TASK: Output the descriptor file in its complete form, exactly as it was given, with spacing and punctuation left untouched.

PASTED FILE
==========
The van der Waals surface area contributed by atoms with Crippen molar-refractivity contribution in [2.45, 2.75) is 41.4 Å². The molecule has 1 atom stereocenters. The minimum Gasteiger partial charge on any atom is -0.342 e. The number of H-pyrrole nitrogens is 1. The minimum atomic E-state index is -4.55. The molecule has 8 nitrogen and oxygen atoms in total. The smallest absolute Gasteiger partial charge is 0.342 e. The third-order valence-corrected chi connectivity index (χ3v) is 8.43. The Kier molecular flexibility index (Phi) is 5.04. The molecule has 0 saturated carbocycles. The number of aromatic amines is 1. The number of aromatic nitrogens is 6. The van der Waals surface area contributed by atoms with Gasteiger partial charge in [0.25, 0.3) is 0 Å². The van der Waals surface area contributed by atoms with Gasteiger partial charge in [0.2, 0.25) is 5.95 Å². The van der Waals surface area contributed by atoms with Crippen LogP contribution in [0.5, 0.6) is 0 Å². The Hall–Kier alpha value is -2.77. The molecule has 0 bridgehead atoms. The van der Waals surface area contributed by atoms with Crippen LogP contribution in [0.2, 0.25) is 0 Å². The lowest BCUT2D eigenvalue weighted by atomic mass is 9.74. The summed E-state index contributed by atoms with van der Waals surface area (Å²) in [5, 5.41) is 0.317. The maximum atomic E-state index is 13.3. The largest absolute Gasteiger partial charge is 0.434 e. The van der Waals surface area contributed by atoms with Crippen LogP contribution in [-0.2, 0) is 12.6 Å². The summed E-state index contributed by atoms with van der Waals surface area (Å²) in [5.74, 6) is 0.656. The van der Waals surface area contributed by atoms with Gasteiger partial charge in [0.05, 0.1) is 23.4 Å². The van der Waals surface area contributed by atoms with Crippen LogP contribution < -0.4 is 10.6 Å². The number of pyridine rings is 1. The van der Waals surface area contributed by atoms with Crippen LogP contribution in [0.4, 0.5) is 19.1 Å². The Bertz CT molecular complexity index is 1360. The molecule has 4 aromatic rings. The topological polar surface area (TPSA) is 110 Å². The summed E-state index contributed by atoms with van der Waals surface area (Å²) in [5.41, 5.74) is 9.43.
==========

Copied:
The van der Waals surface area contributed by atoms with Crippen molar-refractivity contribution in [2.45, 2.75) is 41.4 Å². The molecule has 1 atom stereocenters. The minimum Gasteiger partial charge on any atom is -0.342 e. The number of H-pyrrole nitrogens is 1. The minimum atomic E-state index is -4.55. The molecule has 8 nitrogen and oxygen atoms in total. The smallest absolute Gasteiger partial charge is 0.342 e. The third-order valence-corrected chi connectivity index (χ3v) is 8.43. The Kier molecular flexibility index (Phi) is 5.04. The molecule has 0 saturated carbocycles. The number of aromatic amines is 1. The number of aromatic nitrogens is 6. The van der Waals surface area contributed by atoms with Gasteiger partial charge in [0.25, 0.3) is 0 Å². The van der Waals surface area contributed by atoms with Gasteiger partial charge in [0.2, 0.25) is 5.95 Å². The van der Waals surface area contributed by atoms with Crippen LogP contribution in [0.5, 0.6) is 0 Å². The Hall–Kier alpha value is -2.77. The molecule has 0 bridgehead atoms. The van der Waals surface area contributed by atoms with Crippen LogP contribution in [0.2, 0.25) is 0 Å². The lowest BCUT2D eigenvalue weighted by atomic mass is 9.74. The summed E-state index contributed by atoms with van der Waals surface area (Å²) in [5, 5.41) is 0.317. The maximum atomic E-state index is 13.3. The largest absolute Gasteiger partial charge is 0.434 e. The van der Waals surface area contributed by atoms with Crippen LogP contribution in [-0.2, 0) is 12.6 Å². The summed E-state index contributed by atoms with van der Waals surface area (Å²) in [5.74, 6) is 0.656. The van der Waals surface area contributed by atoms with Gasteiger partial charge in [0.05, 0.1) is 23.4 Å². The van der Waals surface area contributed by atoms with Crippen LogP contribution < -0.4 is 10.6 Å². The number of pyridine rings is 1. The van der Waals surface area contributed by atoms with Crippen LogP contribution in [0.4, 0.5) is 19.1 Å². The Bertz CT molecular complexity index is 1360. The molecule has 4 aromatic rings. The topological polar surface area (TPSA) is 110 Å². The summed E-state index contributed by atoms with van der Waals surface area (Å²) in [5.41, 5.74) is 9.43.